UML - Class Diagram Tutorial
Class diagrams may seem confusing, but with the right resources, you can make them all on your own. Follow these detailed instructions to learn how.
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How to Create Class Diagrams
To start this UML class diagram tutorial, let's review the basics. Be sure to understand what a class diagram is. It might also be a good idea to read this page on what is UML, so you have a firm grasp of the underlying language of class diagrams. When you have the right tools on hand—including a diagramming program like Lucidchart—you can move to the next step.
LIST RELEVANT ELEMENTS
Class diagrams seem overwhelming because there are so many model elements that could be included. The good news is that your class diagram can be as simple or complicated as you wish. Before you proceed, take a look at the application you want to model. Write down the name, attributes, and methods that correspond to each class, then note the relationships that exist between classes. Remember that class diagrams can help you:
- Demonstrate responsibilities of a system
- Analyze and design a static view of an application
- Build additional charts, like component and deployment diagrams
- Construct the executable code for forward- and reverse-engineering of a system
ADD SHAPES AND SYMBOLS
Begin your class diagram with the UML class shape. It features three rows, but you can choose a shape without the bottom two rows. In Lucidchart, all symbols can be dragged from the toolbox to the canvas.
Click to type information into each row of the class shape. The first row should feature only the class name. The middle section contains the attributes of the class. The bottom row shows possible methods or operations the class may take. The text of these last two rows is typically left-aligned with a lowercase first letter.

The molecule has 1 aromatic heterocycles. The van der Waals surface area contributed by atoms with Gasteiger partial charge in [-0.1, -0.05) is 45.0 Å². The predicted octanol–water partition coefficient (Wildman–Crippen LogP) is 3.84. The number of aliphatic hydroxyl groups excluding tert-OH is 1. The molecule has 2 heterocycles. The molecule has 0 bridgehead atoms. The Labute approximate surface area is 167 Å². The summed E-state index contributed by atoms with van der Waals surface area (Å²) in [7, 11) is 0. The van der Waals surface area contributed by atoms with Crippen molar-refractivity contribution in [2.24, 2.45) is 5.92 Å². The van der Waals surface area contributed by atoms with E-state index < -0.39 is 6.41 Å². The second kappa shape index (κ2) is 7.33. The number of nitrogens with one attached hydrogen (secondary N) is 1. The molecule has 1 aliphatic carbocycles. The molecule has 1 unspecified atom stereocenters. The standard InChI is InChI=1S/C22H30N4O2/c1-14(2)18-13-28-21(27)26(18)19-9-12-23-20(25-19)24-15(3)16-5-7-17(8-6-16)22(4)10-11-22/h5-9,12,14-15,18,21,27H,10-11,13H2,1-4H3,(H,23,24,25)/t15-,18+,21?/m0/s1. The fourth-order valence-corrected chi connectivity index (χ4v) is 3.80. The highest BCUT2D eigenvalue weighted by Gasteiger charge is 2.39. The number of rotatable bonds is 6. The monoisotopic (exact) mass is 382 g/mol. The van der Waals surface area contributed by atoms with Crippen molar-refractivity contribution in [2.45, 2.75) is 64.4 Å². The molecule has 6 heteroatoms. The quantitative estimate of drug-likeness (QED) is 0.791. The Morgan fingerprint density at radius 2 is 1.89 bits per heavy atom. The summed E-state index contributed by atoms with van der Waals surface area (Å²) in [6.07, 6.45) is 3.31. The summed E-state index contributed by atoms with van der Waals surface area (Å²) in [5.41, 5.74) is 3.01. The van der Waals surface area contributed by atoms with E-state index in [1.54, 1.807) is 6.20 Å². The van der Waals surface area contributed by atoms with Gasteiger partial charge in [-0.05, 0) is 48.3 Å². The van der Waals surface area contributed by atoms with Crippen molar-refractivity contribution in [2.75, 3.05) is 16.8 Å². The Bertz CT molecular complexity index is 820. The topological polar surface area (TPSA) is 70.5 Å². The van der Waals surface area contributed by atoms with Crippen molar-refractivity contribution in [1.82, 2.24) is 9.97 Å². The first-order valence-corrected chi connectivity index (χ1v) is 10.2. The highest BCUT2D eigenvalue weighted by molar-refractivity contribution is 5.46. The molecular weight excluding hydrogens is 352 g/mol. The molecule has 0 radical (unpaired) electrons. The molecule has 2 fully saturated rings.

Continue to add class shapes until your static application is fully represented. When that's finished, it's time to tackle three important concepts: scope, visibility, and interaction.
Scope applies to all members (i.e. attributes or methods) of a class. They can fall into one of two classifications: instance or classifier. Classifier members are usually recognized as static. Attribute values remain the same in all instances, and method invocation doesn't affect the instance's state. In contrast, instance members have attribute values that may vary between instances, and methods can alter the instance's state. Indicate a classifier by underlining its name (a non-underlined member is assumed to be an instance).
Visibility, also known as access, of a class member is indicated with a symbol placed within the class shape and before the specific attribute or method. (visiblity). This list shows access levels with their corresponding symbols:
- Public (+)
- Private (-)
- Protected (#)
- Package (~)
- Derived (/)
Interactions are the relationships and links that can exist in class and object diagrams. There are too many interaction types to list here, but some of the most common ones can be seen on this class diagram definition page. In Lucidchart, you can indicate relationships between objects by drawing a line, then changing the notation style as needed.
REVIEW YOUR WORK
Now that you've built your class diagram, take the finished product to your teammates. They'll be able to provide a unique perspective that will simplify and improve the diagram.
With Lucidchart, it's easy to create great-looking diagrams for school or work. From any device or operating system, you can make class diagrams, use case diagrams, activity diagrams, and much more.